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Don’t Let It Get You


Wed 19 Oct 2016, 5:00pm–6:20pm

Where: Nga Taonga Sound & Vision, National Library Building, 70 Molesworth Street, Thorndon, Wellington

Restrictions: All Ages

Ticket Information:

  • General Admission: $10.25 ea ($10.00 + $0.25 fees)
  • Concession Admission: $8.20 ea ($8.00 + $0.20 fees)
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Screening as part of the “Films that shaped New Zealand – Celebrating 120 Years of Cinema” series.

This feel good musical comedy from Pacific Films was their third feature, and one of the few made during the lean years of New Zealand filmmaking of the 1950s and 1960s. Featuring an all star cast, including Howard Morrison, Kiri Te Kanawa and Normie Rowe, on release it was publicised as "a tonic film that doesn’t let the blues get you. When it finishes, you feel as if the time has gone too fast and you leave the theatre wanting to see it all over again."

"A light-hearted comedy with music. Set in Sydney and Rotorua, the story centres around 'The Rotorua Festival,' a young drummer (Gary Wallace) and his girl Judy Beech (Carmen Duncan). Howard Morrison plays himself and as such comes across on screen as naturally as if he were sitting right opposite you. Rim D. Paul, Eddie Lowe and the Quin Tikis are seen in many mad-cap situations; also more serious ones, as when Eddie Lowe and Kerri Summers sing 'Why am I Alone Now.' Kiri Te Kanawa is delightful and the expressions on the children’s faces when she sings to them in a Maori meeting house are truly unique. Gerry Merito, Herma and Eliza Keil, Gwynn Owen, Lew Pryme and the Impacts are seen in various zany situations throughout the film. William Broadhead (Harry Lavington) and Mrs. Beech (Alma Woods) are the villains of the story. They join forces to part Gary and Judy." – Pacific Films publicity.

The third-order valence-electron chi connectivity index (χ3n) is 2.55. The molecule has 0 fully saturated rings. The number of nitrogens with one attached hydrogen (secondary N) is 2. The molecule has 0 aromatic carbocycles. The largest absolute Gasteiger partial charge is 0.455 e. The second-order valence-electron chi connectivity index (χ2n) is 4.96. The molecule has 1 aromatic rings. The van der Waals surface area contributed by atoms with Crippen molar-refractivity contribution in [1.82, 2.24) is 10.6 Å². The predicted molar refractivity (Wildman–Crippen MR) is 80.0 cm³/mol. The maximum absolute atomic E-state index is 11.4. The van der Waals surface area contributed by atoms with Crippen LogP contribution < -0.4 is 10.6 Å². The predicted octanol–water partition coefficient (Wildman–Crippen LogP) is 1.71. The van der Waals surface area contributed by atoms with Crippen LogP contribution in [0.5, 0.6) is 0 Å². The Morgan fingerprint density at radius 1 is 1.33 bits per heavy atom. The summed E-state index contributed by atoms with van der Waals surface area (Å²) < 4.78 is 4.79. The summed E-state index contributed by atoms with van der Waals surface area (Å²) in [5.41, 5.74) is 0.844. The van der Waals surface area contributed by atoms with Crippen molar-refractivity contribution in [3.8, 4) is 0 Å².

"A fast-moving, tuneful film, made with enough cinematic savvy to reflect, for the eye, the jumpy rhythms that crowd the soundtrack. 'Don’t Let It Get You' is a coup for the director-cameraman team of John O’Shea and Anthony Williams. Located mainly in Rotorua, a New Zealand tourist mecca with geysers, boiling mud pools and Maoris (the country’s native Polynesian people) the pic, though shot in black and white, is an interesting eyeful from the opening frames. It reinforces the good visual impression registered by the pairs’ earlier 'Runaway' which otherwise came to grief by a lame script and worse acting." – "Variety," 23 November 1966.

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